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Teaching Young Language Learners (part 2)

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Roos Windels

on 18 February 2016

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Transcript of Teaching Young Language Learners (part 2)

Teaching Young Language Learners (part 2)
Teaching reading and writing (chapter 6)
- General consensus: children should learn to read in their mother tongue first

- Reading and writing help to reinforce what pupils are learning orally

- Important for those whose learning is more visual and who like to see words and
phrases written down
How do children learn to read in English as a FIRST language?
During pre-school years:
- written words and signs
- story books with letters / words
- see their parents reading / working on computers
- learn to write their name etc.
Children begin to see reasons and purposes for reading; they are on their way to beginning to decode the system of symbols...

At school:
- Oral language proficiency is very helpful: leads to intelligent guesses when
attempting to read
- Letter and sound correspondence is not direct and consistent (e.g. height/weight,
enough/thought): learning to read + write in English takes a long time!
English primary schools teach:
Letter - sound correspondence patterns:
- in songs and rhymes (e.g. Hey diddle diddle, Rain rain go away, It's raining it's pouring)
- in grouped words (e.g. cat, bat, mat, sat, pat, hat, flat)
- in traditional nursery rhymes like "Jack and Jill", "Humpty Dumpty"

For words that are irregular: the "whole word method" = sight vocabulary (to see and remember words as visual images)

Teaching reading to young language learners:
- remember their experience with reading in their first language
- they have knowledge of the Roman alphabet
Reading activities with younger children:
- Word cards to label objects in the classroom
- Posters with common phrases (e.g. come here; it's your turn,
sit down etc.)
- Calendar, class birthday chart, English notice board
- Letter cards / magnetic letters
- Memory card game; dominoes
- Children follow the text while listening to a recording

The English alphabet: enables them to spell words!
With young learners:
progress slowly with reading!

It's a holistic process (also involves predicting, noticing patterns, guessing etc.) Include crafting, coloring, body movements and sounds!
Reading activities for older children:

Apart from word level / sentence level practice:
- exercises to skim / scan texts
(skimming = glancing over/global reading;
scanning = looking for specific information e.g.
a date, a name, a place etc.)
- reading passages and correcting sentences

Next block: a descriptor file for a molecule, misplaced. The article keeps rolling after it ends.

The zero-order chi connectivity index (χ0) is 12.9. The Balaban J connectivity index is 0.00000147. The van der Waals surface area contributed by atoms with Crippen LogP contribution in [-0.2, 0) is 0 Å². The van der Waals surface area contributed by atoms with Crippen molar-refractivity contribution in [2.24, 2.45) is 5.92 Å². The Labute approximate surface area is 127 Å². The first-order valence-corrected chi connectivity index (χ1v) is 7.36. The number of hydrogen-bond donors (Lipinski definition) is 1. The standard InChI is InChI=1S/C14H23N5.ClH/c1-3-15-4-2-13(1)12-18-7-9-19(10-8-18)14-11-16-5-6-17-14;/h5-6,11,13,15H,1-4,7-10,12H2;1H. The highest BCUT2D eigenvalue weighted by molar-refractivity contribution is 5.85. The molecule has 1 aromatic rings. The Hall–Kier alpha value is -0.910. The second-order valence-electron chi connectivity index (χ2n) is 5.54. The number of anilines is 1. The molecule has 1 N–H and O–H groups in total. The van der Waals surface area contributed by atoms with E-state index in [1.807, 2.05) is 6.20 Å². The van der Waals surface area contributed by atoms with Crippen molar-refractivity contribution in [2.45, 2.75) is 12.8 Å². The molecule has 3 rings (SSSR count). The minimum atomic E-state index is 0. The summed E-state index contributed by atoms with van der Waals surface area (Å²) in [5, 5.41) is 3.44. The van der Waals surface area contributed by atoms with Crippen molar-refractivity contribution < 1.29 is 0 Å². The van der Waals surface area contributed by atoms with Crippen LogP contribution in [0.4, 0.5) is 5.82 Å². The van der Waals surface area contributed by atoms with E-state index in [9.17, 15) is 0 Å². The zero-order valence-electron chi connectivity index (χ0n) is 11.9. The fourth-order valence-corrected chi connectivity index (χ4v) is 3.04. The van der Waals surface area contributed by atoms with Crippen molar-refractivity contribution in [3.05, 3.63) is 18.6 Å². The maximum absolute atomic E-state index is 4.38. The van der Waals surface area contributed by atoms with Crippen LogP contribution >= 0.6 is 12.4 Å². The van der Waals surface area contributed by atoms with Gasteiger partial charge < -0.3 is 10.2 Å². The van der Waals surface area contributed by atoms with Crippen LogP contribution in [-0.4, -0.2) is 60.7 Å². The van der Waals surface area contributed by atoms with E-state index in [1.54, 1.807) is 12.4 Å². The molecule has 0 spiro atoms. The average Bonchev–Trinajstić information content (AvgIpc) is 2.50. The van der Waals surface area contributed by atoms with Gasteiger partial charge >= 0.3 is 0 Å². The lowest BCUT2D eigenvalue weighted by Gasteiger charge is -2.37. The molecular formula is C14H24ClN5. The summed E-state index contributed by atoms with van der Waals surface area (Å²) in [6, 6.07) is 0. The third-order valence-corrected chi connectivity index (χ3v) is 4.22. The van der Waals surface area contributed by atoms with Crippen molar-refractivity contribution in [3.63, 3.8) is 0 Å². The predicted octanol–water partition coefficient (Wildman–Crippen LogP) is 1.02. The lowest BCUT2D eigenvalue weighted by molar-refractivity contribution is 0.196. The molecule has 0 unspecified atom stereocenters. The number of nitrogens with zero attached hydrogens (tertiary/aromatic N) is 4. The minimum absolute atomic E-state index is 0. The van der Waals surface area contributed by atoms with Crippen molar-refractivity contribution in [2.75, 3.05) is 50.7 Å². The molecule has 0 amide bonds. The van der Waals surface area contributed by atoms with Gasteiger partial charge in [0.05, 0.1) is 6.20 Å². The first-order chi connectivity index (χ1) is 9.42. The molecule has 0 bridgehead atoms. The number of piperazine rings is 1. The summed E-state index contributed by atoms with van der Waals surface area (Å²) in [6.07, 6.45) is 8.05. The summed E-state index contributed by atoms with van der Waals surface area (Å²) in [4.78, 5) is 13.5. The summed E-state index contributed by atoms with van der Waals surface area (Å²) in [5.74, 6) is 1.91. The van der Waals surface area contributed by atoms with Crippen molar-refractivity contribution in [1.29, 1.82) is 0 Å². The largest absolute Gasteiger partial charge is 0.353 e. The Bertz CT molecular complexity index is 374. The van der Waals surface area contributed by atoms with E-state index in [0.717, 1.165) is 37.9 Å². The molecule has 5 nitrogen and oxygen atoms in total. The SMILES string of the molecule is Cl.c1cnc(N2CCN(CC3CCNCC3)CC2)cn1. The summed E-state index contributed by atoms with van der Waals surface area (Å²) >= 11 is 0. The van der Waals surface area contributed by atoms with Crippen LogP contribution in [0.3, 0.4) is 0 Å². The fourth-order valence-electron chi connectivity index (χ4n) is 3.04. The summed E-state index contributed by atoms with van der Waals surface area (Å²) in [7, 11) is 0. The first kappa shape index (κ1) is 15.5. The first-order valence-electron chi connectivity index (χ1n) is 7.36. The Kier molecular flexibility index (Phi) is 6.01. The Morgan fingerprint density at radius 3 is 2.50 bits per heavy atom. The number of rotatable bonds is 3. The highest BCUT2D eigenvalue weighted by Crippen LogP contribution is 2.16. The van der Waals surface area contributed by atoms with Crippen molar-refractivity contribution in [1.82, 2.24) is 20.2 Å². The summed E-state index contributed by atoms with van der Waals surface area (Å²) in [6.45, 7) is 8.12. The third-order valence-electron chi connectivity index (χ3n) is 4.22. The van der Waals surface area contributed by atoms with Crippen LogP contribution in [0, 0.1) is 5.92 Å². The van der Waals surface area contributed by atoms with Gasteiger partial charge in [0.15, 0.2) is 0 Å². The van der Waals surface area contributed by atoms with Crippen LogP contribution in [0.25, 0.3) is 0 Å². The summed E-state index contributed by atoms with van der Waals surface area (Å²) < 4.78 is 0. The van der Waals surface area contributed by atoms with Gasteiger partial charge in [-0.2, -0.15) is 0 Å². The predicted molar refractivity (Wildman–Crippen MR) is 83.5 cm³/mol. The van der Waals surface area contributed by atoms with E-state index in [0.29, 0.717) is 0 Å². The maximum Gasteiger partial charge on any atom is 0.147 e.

- true / false statements
- using cues, strategies
- dictionary work
- etc.
Teaching writing: children who begin to read enjoy writing too!
Therefore mostly taught in parallel.

Younger learners:
- first tracing and copying
- then word level writing: word snakes / letters mixed up / written
backwards / puzzles, gap-filling, matching pictures with words/
- finger writing (multi-sensory approach!)
- guided writing (kind of framework)

Writing activities with older children:

First practice with word and sentence level writing
Then ready for freer writing!
Examples: filling in captions in speech bubbles; writing instructions, scripts, shopping lists, recipes, puzzles, simple diaries

Computers and the Internet are useful

Writing can also be used for record keeping: lists of new words; reflection (e.g. I enjoyed ....., I learnt a lot from ..., I didn't like ...., next I'd like to learn .... etc.)

You should explore fun options for homework next to regular homework!
Teaching grammar and vocabulary (chapter 7)
- Why are native speakers fluent?
They put words together quickly in typical
- Grammar and vocabulary are stored together in the
mental lexicon in typical combinations, not in
- Therefore: teach grammar and vocabulary together
- Picking up words .... knowing words
(e.g. "anteater" in a story)
- Children from different language backgrounds go through the same processes and make similar mistakes when learning grammar!
- Practice: opportunities to reproduce patterns and vocabulary before expressing themselves more freely
- Recycling / revising should remain fun, not a simple repetition of activities from previous classes.
For younger children:
Grammar and vocabulary should be taught in a holistic way: in the context of a story: expose them to grammar without the pressure of using it. No analyzing or separate component parts.
Vocabulary: introduce things they can see, feel, play with, touch and experience every day.
- Rhythm aids vocabulary learning even more than rhyme!
Use rich input, i.e. songs, rhymes, rhythmical stories: children
can move and clap to follow the rhythm
- How can new words interact with words they already know:
connection to their network
- Mindmaps / spiders , posters, board and card games,
memory games:
* I went to the market and bought ....
* For my birthday I would like ...
* In the zoo I saw ....
* In my cupboard there are ...

For older learners:
Start when they show an active interest in grammar forms (why is this?) or consider the grammar they are learning in Dutch.
- Move away from "here and now": new words that are not
visible or touchable; abstract nouns (e.g. friendship,
- Use dictionaries or paraphrasing; compare English / Dutch
- Specific grammar activities: jumbled up words; complete
sentences, puzzles etc.
How do children learn to read and write in Dutch?

Describe the process in general in your own words.
Go to www.poetry4kids.com

Find a few nursery rhymes with good examples of letter-sound correspondence
Prepare one of these games to play in tomorrow's class!
Full transcript